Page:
Doctor Found Guilty in Michael Jackson’s Death

Dr. Conrad Murray inside a courtroom after a guilty verdict in Los Angeles on Monday.

LOS ANGELES — Michael Jackson, among the most famous and beloved performers in pop music history, spent his final days in a sleep-deprived haze of medication and misery until finally succumbing to a fatal dose of potent drugs given to him by the private physician he had hired to act as his personal pharmaceutical dispensary, a jury decided on Monday.

Fans reacted to guilty verdict of Dr. Conrad Murray outside the courthouse.

The physician, Dr. Conrad Murray, was found guilty of involuntary manslaughter nearly two and a half years after the star’s shocking death at age 50. The verdict came after nearly 50 witnesses, 22 days of testimony and less than two days of deliberation by a jury of seven men and five women. The trial had focused primarily on whether Dr. Murray was guilty of abdicating his duty or of acting with reckless criminal negligence, directly causing his patient’s death.

Dr. Murray now faces up to four years in prison and the loss of his medical license. Judge Michael Pastor denied a defense request for bail for Dr. Murray and ordered him handcuffed and taken into immediate custody in the courtroom.

Jackson, who had become a star as a child in Gary, Ind., singing with his siblings in the Jackson 5, grew into one of the best-known performers in the world, earning a fistful of citations in the Guinness Book of World Records, including for the best-selling album of all time, “Thriller.”

Though increasingly eccentric in his later years, living much of the year in a secluded California estate he called Neverland, Jackson always maintained a fervent core of fans and, despite his lavish lifestyle and persistent money woes, always seemed just one comeback away from a return to the top.

Dr. Murray, a Houston cardiologist, was paid $150,000 a month to work as Jackson’s personal physician as the singer rehearsed in Los Angeles for “This Is It,” a series of 50 sold-out concerts in London that he needed to pay off hundreds of millions of dollars in mounting debts.

Testimony during the trial showed that Dr. Murray had stayed with Jackson at least six nights a week and was regularly asked — and sometimes begged — by the insomniac singer to give him drugs powerful enough to put him to sleep. Jackson, Dr. Murray told authorities, was especially eager to be administered propofol, a surgical anesthetic that put him to sleep when other powerful sedatives could not. Testimony indicated that propofol, in conjunction with other drugs in the singer’s system, had played the key role in his death on June 25, 2009.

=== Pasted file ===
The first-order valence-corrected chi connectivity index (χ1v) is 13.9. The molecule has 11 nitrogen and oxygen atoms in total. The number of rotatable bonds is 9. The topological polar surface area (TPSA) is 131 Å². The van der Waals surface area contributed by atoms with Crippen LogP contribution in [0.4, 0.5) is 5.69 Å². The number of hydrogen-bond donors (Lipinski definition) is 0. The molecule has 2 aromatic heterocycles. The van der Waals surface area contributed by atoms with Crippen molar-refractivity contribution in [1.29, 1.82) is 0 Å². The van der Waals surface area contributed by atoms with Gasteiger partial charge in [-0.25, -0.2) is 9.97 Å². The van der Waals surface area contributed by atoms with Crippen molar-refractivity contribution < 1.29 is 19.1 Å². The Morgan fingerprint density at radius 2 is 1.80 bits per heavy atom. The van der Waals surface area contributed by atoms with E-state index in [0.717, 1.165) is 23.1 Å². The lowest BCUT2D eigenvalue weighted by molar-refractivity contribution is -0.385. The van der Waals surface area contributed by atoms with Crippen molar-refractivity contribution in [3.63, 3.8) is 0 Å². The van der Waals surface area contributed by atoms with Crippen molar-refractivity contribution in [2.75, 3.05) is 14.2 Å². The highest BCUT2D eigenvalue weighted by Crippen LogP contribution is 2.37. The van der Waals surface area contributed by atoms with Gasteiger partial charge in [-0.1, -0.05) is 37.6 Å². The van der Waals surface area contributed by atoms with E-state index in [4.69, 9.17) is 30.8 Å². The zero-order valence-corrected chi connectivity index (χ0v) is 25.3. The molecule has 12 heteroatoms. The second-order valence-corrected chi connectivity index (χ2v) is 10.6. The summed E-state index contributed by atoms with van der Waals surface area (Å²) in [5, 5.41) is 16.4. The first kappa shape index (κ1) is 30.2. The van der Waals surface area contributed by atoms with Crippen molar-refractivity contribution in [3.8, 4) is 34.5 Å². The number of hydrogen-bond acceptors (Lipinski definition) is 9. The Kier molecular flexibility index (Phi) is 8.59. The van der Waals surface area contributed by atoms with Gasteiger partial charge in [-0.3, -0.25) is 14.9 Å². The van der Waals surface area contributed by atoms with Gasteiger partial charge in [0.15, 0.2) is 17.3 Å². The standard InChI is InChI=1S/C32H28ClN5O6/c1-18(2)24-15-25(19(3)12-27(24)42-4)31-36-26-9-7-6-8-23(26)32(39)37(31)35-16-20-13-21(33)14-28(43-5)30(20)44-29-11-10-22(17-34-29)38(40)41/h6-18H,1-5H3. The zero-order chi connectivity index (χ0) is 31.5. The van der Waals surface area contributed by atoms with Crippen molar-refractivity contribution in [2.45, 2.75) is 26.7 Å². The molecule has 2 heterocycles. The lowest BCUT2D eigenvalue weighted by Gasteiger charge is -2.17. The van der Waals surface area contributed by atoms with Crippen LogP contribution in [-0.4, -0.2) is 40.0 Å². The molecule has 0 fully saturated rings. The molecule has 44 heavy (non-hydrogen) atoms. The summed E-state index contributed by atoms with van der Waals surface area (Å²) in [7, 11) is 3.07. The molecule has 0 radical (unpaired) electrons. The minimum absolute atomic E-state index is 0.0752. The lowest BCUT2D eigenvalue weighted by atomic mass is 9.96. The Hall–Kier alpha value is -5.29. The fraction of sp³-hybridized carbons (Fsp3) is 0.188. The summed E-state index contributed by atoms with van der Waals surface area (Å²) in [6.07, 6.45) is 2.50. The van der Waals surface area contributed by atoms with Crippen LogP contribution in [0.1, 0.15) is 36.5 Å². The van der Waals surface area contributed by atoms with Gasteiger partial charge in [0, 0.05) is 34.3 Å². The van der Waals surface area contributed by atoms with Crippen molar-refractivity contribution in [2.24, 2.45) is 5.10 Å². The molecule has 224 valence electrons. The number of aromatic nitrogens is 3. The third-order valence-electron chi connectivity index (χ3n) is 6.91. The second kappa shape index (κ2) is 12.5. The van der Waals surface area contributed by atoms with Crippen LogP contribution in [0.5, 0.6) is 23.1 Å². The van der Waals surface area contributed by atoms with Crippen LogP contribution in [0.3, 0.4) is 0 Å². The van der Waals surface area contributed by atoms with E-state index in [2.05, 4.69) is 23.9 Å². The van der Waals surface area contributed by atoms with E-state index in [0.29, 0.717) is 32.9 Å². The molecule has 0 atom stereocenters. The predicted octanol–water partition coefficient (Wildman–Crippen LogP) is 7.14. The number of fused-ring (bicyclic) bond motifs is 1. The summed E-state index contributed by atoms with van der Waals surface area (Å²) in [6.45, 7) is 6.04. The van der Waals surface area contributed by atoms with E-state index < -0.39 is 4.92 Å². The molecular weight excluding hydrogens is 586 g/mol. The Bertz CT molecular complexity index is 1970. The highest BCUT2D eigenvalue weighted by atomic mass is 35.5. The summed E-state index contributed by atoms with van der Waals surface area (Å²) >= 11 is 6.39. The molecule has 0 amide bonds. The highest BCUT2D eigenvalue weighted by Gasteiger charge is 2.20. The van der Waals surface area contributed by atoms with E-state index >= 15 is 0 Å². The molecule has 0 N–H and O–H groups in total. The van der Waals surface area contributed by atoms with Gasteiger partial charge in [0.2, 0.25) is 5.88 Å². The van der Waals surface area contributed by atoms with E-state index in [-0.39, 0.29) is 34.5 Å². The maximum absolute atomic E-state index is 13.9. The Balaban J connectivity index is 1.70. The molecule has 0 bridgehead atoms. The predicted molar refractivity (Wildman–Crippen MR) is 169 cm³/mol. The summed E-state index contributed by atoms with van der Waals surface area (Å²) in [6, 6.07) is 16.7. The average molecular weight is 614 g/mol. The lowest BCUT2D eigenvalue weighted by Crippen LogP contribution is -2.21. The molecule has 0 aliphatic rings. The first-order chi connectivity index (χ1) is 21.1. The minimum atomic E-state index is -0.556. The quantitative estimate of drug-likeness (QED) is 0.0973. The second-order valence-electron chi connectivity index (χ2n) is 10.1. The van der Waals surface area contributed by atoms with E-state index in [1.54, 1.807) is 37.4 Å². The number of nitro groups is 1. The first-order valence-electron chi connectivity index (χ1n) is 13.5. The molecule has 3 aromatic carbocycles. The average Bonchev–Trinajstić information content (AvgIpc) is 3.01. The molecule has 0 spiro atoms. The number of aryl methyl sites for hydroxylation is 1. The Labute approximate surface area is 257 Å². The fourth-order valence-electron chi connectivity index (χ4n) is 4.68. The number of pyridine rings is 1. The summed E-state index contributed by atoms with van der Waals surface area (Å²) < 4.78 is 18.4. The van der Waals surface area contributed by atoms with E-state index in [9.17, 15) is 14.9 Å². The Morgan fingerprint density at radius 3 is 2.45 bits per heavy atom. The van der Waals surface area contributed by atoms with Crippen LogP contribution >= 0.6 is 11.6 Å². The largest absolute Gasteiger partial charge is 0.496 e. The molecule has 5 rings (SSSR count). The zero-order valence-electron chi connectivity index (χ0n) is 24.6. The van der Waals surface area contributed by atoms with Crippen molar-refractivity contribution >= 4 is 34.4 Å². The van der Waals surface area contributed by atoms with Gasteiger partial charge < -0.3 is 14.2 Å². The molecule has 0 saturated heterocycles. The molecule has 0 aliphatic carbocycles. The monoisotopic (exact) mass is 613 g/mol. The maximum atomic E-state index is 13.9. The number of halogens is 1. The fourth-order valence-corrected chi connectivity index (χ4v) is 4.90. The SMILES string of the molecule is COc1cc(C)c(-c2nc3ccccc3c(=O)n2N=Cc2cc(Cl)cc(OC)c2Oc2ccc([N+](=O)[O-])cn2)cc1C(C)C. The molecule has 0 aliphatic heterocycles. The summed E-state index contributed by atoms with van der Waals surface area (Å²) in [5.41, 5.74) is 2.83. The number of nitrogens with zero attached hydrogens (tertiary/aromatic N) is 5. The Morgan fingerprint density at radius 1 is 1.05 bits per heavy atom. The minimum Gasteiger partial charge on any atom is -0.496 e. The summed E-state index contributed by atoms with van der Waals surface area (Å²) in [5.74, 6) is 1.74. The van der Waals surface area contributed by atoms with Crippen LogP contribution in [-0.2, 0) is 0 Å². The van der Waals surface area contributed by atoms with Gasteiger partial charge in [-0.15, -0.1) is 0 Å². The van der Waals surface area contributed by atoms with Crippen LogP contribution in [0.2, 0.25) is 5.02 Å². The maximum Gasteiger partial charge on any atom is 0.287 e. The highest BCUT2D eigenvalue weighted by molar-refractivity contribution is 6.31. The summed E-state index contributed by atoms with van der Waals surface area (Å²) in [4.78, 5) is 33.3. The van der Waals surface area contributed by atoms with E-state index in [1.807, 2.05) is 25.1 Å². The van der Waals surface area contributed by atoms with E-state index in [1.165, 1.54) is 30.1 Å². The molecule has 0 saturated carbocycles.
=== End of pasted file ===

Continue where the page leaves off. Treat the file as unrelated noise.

Prosecutors tried to paint Dr. Murray as a money-hungry physician who would do things no reputable doctor would do — including improperly and recklessly administering an anesthetic normally given only in a hospital. The full retinue of drugs given to Jackson while he was under Dr. Murray’s care was so beyond normal practice, prosecutors said, that it amounted to a “pharmaceutical experiment.”

For its part, the defense tried to portray Jackson as a man so desperate to make his comeback concerts a success that he was willing to take wild chances and grew terrified that he would not be able to perform to his own exacting standards without more rest and less stress.

“He tried to close his eyes, and nothing would work,” Dr. Murray told investigators in 2009, saying that Mr. Jackson worried openly about not satisfying his fans. “He complained: ‘I’ve got to sleep, Dr. Conrad. I have these rehearsals to perform.’ ”

The morning Jackson died, Dr. Conrad told investigators during a recording played in State Superior Court here, the singer told him, “Just make me sleep, it doesn’t matter what happens.”

When Jackson died he was in dire financial straits, with more than $400 million in debts, and his concerts in London were intended to raise enough money to keep creditors at bay and restart his career.

But since his death, Jackson’s estate, managed by his former lawyer and a record executive with longtime ties to the Jackson family, has prospered, generating more than $310 million and paying off most of the singer’s debts.

The estate has struck a number of lucrative deals to raise money, including a movie, video games, a new recording contract and two productions by Cirque du Soleil, the first of which, “The Immortal World Tour,” opened in Montreal last month and is touring North America through next summer.



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